How did so many people get caught up in that madness? The documentary reminded me of this tale from a then 17-year-old, and how his family dodged a bullet, so to speak. (His mom was a "shoestring relative" through marriage. Something of a hippie, she had moved her family to rural Ukiah, California in the late 1970's. Her son told this story on a camping trip around 1982.)
We were living in Ukiah, and my mom decided one day that it would be a good idea if we started going to church. "Everybody should belong to a church," she said. There was a new one near us she'd heard about. A lot of people were going to it. It was a different kind of church. It was called "The Peoples' Temple." I don't remember much about the service. Music and talking, I suppose. There were a lot of people there, and they seemed friendly. But what got us was these guard towers all around, with guys with guns in them. I mean, what was the point of that? It sort of creeped us out, and we never went back, not to that church.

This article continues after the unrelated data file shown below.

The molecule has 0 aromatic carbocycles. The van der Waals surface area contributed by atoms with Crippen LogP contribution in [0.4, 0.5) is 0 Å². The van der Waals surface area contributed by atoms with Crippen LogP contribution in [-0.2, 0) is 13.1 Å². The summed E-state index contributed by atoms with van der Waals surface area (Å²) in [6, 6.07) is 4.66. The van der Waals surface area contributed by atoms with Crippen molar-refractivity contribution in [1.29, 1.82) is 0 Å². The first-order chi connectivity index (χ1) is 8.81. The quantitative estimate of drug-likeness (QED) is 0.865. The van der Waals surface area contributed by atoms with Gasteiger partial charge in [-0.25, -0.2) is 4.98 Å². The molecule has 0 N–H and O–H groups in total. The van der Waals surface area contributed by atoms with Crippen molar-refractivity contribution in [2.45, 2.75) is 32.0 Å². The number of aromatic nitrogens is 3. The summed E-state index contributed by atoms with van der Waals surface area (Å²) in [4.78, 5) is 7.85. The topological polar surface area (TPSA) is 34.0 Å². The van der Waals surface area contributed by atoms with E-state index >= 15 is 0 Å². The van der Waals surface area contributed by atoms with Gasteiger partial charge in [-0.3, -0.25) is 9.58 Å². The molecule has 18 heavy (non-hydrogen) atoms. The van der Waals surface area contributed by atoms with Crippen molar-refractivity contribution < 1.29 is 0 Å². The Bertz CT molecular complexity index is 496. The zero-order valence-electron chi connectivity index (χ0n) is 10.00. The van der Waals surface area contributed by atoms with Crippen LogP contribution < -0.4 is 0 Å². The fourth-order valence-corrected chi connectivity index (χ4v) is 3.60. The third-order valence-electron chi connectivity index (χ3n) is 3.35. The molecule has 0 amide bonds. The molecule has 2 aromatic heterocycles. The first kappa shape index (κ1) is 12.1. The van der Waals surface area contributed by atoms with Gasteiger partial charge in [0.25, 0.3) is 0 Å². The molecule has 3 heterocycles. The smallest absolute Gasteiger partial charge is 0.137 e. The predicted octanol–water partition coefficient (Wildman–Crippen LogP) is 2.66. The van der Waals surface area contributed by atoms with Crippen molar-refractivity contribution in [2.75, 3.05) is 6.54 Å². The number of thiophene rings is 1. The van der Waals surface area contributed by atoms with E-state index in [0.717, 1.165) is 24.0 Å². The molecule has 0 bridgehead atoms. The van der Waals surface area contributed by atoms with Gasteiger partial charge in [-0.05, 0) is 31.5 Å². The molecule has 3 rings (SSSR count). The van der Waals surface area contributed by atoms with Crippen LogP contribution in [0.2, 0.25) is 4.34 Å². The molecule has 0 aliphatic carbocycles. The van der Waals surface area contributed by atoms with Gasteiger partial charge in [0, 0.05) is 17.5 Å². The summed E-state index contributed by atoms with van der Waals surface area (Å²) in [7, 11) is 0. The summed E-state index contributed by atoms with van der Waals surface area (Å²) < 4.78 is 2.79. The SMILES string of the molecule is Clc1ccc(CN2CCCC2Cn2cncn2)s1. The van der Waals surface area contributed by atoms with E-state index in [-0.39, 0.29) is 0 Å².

A lot of people got caught up in a lot of crazy things back then, and we suppose they still do today. That family has had their ups and downs, but Jonestown was one bullet they were able to dodge.
Moral: If your church sports a guard-house, you'd better keep lookin'....